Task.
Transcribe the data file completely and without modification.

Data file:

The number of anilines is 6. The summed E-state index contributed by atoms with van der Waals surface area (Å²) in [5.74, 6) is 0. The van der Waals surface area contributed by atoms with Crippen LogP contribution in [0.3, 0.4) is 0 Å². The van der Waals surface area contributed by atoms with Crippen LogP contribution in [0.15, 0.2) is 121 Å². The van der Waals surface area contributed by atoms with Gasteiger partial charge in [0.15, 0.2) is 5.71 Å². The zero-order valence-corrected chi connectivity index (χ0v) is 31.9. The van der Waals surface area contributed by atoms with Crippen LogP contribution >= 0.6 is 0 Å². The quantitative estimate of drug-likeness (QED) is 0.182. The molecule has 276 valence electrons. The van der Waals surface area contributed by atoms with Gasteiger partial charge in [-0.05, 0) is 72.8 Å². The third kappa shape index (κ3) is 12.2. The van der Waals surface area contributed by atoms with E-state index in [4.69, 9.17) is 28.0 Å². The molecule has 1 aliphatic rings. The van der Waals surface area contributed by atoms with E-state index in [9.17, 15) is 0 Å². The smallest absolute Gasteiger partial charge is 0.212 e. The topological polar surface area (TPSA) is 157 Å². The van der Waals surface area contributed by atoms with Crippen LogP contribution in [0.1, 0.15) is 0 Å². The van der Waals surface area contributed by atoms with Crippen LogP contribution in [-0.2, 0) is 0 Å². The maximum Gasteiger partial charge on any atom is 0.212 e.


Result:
The number of anilines is 6. The summed E-state index contributed by atoms with van der Waals surface area (Å²) in [5.74, 6) is 0. The van der Waals surface area contributed by atoms with Crippen LogP contribution in [0.3, 0.4) is 0 Å². The van der Waals surface area contributed by atoms with Crippen LogP contribution in [0.15, 0.2) is 121 Å². The van der Waals surface area contributed by atoms with Gasteiger partial charge in [0.15, 0.2) is 5.71 Å². The zero-order valence-corrected chi connectivity index (χ0v) is 31.9. The van der Waals surface area contributed by atoms with Crippen LogP contribution >= 0.6 is 0 Å². The quantitative estimate of drug-likeness (QED) is 0.182. The molecule has 276 valence electrons. The van der Waals surface area contributed by atoms with Gasteiger partial charge in [-0.05, 0) is 72.8 Å². The third kappa shape index (κ3) is 12.2. The van der Waals surface area contributed by atoms with E-state index in [4.69, 9.17) is 28.0 Å². The molecule has 1 aliphatic rings. The van der Waals surface area contributed by atoms with E-state index in [9.17, 15) is 0 Å². The smallest absolute Gasteiger partial charge is 0.212 e. The topological polar surface area (TPSA) is 157 Å². The van der Waals surface area contributed by atoms with Crippen LogP contribution in [0.1, 0.15) is 0 Å². The van der Waals surface area contributed by atoms with Crippen LogP contribution in [-0.2, 0) is 0 Å². The maximum Gasteiger partial charge on any atom is 0.212 e.